A report by the head of the maternity department at the Necker hospital in Paris, Yves Ville, considers it necessary to “regroup” small maternity wards “in the name of the safety of the mother and the child”. Can these establishments close and why?

“It’s hard to hear but we have to group together the small maternities.” This is the conclusion of the report presented by Yves Ville, head of the obstetrics gynecology department at the Necker hospital, in Paris, before the Academy of Medicine, Tuesday February 28, 2023. The specialist and 14 of his colleagues looked into the question of maternities which, for some, struggle to keep their heads above water. It is especially the smallest maternities that are the subject of fear because the doctor and academician is categorical about the fate of a hundred small obstetric services as reported by Le Parisien: “We must group 100 maternities in France in the name of the safety of mother and child. If we don’t do this, we are heading for disaster”.

A solution must be found urgently according to him, as much for future parents as for health professionals because the maintenance of these maternities “is illusory, in the long term, they will end up closing”.

One and the same cause is responsible for the risk of closure of certain maternities and the already recorded lowering of the curtain of several establishments: the lack of personnel. The number of obstetrician doctors and midwives is no longer sufficient to meet all needs and hold all services, according to Yves Ville. The health professional explains in Le Parisien that in some places, the maternities have already reduced the working hours by closing a few days a week. Schedule arrangements to which are added other moderately satisfactory solutions: “We practice fewer deliveries there, we lose experience, which is dangerous. To continue shooting, they call on temporary workers. This organization in the form of patches does not ensure the safety and quality of care.”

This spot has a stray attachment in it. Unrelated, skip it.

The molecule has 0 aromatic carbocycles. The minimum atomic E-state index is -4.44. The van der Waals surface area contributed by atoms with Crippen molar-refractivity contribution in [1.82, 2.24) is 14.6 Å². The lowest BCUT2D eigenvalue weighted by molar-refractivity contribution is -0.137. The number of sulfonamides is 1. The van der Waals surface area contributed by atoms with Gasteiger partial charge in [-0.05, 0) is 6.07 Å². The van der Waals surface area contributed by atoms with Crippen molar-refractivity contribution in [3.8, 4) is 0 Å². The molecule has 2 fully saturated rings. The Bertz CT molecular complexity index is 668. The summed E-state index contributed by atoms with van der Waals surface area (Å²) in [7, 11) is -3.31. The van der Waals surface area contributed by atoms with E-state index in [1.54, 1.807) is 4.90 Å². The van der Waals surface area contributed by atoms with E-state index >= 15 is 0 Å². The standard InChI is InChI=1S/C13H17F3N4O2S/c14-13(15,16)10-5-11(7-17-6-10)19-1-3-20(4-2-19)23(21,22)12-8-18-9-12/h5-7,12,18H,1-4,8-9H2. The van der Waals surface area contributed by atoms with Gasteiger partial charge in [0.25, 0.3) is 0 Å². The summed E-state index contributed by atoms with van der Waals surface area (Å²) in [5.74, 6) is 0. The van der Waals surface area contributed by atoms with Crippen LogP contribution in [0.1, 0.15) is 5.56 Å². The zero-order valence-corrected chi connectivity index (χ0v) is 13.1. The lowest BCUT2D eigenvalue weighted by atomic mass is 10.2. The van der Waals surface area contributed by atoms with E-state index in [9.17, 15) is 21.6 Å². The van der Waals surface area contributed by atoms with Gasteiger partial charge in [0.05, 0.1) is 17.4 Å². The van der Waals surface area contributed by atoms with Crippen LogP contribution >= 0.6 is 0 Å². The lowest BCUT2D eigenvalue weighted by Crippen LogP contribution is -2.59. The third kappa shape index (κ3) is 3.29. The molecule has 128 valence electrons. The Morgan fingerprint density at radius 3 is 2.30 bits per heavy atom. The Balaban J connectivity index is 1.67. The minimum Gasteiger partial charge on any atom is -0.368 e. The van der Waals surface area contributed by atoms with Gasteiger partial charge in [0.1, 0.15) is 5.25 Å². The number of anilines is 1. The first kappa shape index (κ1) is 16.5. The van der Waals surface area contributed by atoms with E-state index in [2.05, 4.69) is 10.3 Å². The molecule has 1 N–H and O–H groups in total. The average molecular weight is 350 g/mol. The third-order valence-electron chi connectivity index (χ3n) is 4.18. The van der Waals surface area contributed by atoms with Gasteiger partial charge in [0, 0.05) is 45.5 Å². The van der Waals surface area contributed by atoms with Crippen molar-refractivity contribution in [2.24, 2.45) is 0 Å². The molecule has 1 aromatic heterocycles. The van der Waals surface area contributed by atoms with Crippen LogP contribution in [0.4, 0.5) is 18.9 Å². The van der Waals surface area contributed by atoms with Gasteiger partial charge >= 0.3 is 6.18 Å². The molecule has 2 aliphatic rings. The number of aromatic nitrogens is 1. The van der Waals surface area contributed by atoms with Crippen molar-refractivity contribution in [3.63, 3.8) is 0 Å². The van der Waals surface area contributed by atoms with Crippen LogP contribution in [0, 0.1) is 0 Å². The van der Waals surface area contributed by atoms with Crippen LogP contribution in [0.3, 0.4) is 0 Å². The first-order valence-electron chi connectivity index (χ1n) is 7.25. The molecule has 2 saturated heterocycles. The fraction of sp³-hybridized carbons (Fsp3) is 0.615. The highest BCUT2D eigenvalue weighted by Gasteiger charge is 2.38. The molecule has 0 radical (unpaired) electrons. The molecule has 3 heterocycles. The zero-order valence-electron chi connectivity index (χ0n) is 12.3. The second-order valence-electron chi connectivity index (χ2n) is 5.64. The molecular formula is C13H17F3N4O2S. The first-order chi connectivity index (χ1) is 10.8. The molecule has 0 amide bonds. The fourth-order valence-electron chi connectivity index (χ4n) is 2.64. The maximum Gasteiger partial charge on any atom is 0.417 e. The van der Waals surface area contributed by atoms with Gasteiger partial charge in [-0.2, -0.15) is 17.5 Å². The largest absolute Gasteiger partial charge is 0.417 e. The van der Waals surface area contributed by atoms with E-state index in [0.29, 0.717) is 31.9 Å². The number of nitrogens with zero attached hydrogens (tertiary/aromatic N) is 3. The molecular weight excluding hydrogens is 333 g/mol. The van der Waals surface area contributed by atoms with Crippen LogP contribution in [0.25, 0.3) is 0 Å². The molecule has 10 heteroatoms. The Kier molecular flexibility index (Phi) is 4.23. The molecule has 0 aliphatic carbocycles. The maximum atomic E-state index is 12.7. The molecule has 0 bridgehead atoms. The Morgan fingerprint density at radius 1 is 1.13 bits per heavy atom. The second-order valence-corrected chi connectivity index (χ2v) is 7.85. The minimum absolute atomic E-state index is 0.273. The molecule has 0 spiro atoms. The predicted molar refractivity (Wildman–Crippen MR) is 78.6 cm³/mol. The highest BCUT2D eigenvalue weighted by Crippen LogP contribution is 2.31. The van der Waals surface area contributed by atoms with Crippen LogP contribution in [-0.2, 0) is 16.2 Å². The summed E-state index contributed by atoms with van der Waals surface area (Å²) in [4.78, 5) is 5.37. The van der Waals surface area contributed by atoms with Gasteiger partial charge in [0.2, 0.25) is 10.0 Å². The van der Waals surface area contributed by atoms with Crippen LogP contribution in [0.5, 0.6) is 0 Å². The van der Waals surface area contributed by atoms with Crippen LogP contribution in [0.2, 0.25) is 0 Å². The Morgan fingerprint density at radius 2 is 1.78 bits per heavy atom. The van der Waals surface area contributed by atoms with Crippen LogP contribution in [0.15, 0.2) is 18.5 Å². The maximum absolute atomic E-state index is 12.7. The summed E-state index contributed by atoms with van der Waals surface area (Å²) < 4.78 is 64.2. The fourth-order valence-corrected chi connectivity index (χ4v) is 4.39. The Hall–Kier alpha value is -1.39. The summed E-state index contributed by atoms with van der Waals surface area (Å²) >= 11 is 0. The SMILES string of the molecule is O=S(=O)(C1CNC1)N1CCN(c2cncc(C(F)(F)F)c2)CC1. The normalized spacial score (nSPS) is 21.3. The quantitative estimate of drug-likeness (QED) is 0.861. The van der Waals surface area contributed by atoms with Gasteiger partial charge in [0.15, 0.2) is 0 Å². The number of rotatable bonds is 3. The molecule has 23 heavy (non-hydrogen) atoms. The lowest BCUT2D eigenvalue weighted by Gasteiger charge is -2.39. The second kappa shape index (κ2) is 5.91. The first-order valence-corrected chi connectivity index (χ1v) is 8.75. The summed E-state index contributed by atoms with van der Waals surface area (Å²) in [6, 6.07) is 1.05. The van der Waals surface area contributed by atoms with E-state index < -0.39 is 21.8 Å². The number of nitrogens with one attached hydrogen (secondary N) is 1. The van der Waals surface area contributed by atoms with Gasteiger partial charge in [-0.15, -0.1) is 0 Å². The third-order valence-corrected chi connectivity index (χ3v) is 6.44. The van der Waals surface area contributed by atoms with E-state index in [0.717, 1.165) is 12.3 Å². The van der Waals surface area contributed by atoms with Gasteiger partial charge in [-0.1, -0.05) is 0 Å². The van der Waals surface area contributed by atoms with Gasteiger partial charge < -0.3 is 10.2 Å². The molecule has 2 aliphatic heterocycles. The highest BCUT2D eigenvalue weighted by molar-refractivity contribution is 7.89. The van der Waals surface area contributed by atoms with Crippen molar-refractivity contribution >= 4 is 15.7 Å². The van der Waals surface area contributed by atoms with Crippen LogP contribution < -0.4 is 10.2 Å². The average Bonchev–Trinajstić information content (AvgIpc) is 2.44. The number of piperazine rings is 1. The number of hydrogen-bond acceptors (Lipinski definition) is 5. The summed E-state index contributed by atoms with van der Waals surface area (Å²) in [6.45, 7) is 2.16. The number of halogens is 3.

Suffering from the lack of staff and gradually neglected by future parents who most often approach large medical establishments – of type 2 or 3 – the hundred or so small maternities are not condemned to closure. If the head of the maternity department at the Necker hospital in Paris maintains that “we can no longer continue to give birth” in these services, he explains that these maternities could only be responsible for monitoring large pre and postpartum births through transfers. young mothers a few hours after birth. This is one of the lines of thought envisaged by Yves Ville in his report which calls for “the adoption of an ambitious perinatal plan is an emergency and a public health priority”.

Barely shared before the Academy of Medicine, Yves Ville’s analysis is divisive. “We are completely against it”, reacted strongly Michèle Leflon, president of the national coordination of the defense committees of local hospitals and maternity wards, in the columns of the Ile-de-France newspaper. His main argument? Longer distances and travel times for pregnant women, insisting: “It’s a terrible anguish for women to give birth away from home!”

Many small maternities are found in rural areas, far from major hospitals, and sometimes in medical deserts. No longer scheduling deliveries in these establishments would therefore mean for future mothers to drive more than 30 or 45 minutes by car to give birth in a larger maternity hospital. But to this argument, the 15 authors of the report including Yves Ville respond: “89% of births would take place at most thirty minutes from the nearest maternity hospital, 3% more than 45 minutes, an increase of 1.8% and 0.9% over 1 hour.”